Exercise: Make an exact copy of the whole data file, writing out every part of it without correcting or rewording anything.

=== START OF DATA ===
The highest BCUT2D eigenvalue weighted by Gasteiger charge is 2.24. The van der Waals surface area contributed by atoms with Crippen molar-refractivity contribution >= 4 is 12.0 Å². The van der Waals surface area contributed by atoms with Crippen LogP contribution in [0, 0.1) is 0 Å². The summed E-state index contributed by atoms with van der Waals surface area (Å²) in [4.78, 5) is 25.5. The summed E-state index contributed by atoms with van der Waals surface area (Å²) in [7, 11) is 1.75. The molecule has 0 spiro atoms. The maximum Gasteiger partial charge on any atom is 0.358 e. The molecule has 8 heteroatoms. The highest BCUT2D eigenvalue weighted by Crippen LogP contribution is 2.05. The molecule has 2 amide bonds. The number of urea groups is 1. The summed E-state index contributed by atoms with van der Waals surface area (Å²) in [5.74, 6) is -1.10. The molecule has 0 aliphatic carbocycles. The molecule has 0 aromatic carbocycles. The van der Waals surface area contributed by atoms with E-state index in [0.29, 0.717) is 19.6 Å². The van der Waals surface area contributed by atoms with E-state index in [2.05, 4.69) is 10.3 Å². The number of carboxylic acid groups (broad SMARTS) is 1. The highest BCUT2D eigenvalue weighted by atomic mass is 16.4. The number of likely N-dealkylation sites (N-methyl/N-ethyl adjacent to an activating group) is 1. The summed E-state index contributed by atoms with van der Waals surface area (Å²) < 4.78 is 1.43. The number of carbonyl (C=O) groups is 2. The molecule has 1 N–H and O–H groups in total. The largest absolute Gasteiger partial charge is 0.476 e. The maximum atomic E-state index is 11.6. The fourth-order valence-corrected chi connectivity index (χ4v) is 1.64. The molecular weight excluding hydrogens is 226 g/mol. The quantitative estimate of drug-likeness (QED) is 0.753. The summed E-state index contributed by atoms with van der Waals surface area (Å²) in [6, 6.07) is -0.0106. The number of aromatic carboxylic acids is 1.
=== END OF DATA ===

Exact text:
The highest BCUT2D eigenvalue weighted by Gasteiger charge is 2.24. The van der Waals surface area contributed by atoms with Crippen molar-refractivity contribution >= 4 is 12.0 Å². The van der Waals surface area contributed by atoms with Crippen LogP contribution in [0, 0.1) is 0 Å². The summed E-state index contributed by atoms with van der Waals surface area (Å²) in [4.78, 5) is 25.5. The summed E-state index contributed by atoms with van der Waals surface area (Å²) in [7, 11) is 1.75. The molecule has 0 spiro atoms. The maximum Gasteiger partial charge on any atom is 0.358 e. The molecule has 8 heteroatoms. The highest BCUT2D eigenvalue weighted by Crippen LogP contribution is 2.05. The molecule has 2 amide bonds. The number of urea groups is 1. The summed E-state index contributed by atoms with van der Waals surface area (Å²) in [5.74, 6) is -1.10. The molecule has 0 aliphatic carbocycles. The molecule has 0 aromatic carbocycles. The van der Waals surface area contributed by atoms with E-state index in [0.29, 0.717) is 19.6 Å². The van der Waals surface area contributed by atoms with E-state index in [2.05, 4.69) is 10.3 Å². The number of carboxylic acid groups (broad SMARTS) is 1. The highest BCUT2D eigenvalue weighted by atomic mass is 16.4. The number of likely N-dealkylation sites (N-methyl/N-ethyl adjacent to an activating group) is 1. The summed E-state index contributed by atoms with van der Waals surface area (Å²) < 4.78 is 1.43. The number of carbonyl (C=O) groups is 2. The molecule has 1 N–H and O–H groups in total. The largest absolute Gasteiger partial charge is 0.476 e. The maximum atomic E-state index is 11.6. The fourth-order valence-corrected chi connectivity index (χ4v) is 1.64. The molecular weight excluding hydrogens is 226 g/mol. The quantitative estimate of drug-likeness (QED) is 0.753. The summed E-state index contributed by atoms with van der Waals surface area (Å²) in [6, 6.07) is -0.0106. The number of aromatic carboxylic acids is 1.